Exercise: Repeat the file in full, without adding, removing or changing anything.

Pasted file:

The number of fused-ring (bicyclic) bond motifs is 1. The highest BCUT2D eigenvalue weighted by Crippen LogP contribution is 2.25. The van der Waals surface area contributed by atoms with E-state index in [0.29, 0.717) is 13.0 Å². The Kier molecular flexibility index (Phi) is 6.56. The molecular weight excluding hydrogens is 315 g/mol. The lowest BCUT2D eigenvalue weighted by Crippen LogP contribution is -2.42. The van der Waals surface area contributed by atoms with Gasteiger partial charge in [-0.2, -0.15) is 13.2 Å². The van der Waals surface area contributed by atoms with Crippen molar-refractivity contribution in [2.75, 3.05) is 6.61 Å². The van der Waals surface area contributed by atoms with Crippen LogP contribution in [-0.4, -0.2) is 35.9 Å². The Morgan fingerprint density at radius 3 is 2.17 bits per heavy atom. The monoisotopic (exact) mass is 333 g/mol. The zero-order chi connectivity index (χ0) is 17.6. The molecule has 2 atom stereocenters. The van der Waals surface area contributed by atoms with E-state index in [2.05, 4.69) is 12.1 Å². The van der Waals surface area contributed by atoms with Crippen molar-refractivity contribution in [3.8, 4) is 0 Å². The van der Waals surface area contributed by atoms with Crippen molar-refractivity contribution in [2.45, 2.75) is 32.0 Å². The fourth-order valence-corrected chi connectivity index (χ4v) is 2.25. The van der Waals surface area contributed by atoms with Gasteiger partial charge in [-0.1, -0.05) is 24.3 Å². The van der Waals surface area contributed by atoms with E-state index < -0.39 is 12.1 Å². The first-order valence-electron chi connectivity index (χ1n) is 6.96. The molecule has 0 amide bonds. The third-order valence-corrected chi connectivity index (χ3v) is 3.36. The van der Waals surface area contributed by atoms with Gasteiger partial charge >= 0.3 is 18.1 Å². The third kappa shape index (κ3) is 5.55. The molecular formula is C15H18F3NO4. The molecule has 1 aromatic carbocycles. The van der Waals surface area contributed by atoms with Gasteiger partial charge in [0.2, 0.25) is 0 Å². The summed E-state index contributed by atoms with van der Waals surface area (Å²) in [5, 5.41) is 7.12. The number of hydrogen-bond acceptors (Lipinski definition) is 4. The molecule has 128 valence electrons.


The number of fused-ring (bicyclic) bond motifs is 1. The highest BCUT2D eigenvalue weighted by Crippen LogP contribution is 2.25. The van der Waals surface area contributed by atoms with E-state index in [0.29, 0.717) is 13.0 Å². The Kier molecular flexibility index (Phi) is 6.56. The molecular weight excluding hydrogens is 315 g/mol. The lowest BCUT2D eigenvalue weighted by Crippen LogP contribution is -2.42. The van der Waals surface area contributed by atoms with Gasteiger partial charge in [-0.2, -0.15) is 13.2 Å². The van der Waals surface area contributed by atoms with Crippen molar-refractivity contribution in [2.75, 3.05) is 6.61 Å². The van der Waals surface area contributed by atoms with Crippen LogP contribution in [-0.4, -0.2) is 35.9 Å². The Morgan fingerprint density at radius 3 is 2.17 bits per heavy atom. The monoisotopic (exact) mass is 333 g/mol. The zero-order chi connectivity index (χ0) is 17.6. The molecule has 2 atom stereocenters. The van der Waals surface area contributed by atoms with E-state index in [2.05, 4.69) is 12.1 Å². The van der Waals surface area contributed by atoms with Crippen molar-refractivity contribution in [3.8, 4) is 0 Å². The van der Waals surface area contributed by atoms with Crippen molar-refractivity contribution in [2.45, 2.75) is 32.0 Å². The fourth-order valence-corrected chi connectivity index (χ4v) is 2.25. The van der Waals surface area contributed by atoms with Gasteiger partial charge in [-0.1, -0.05) is 24.3 Å². The van der Waals surface area contributed by atoms with E-state index < -0.39 is 12.1 Å². The first-order valence-electron chi connectivity index (χ1n) is 6.96. The molecule has 0 amide bonds. The third-order valence-corrected chi connectivity index (χ3v) is 3.36. The van der Waals surface area contributed by atoms with Gasteiger partial charge >= 0.3 is 18.1 Å². The third kappa shape index (κ3) is 5.55. The molecular formula is C15H18F3NO4. The molecule has 1 aromatic carbocycles. The van der Waals surface area contributed by atoms with Gasteiger partial charge in [0.2, 0.25) is 0 Å². The summed E-state index contributed by atoms with van der Waals surface area (Å²) in [5, 5.41) is 7.12. The number of hydrogen-bond acceptors (Lipinski definition) is 4. The molecule has 128 valence electrons.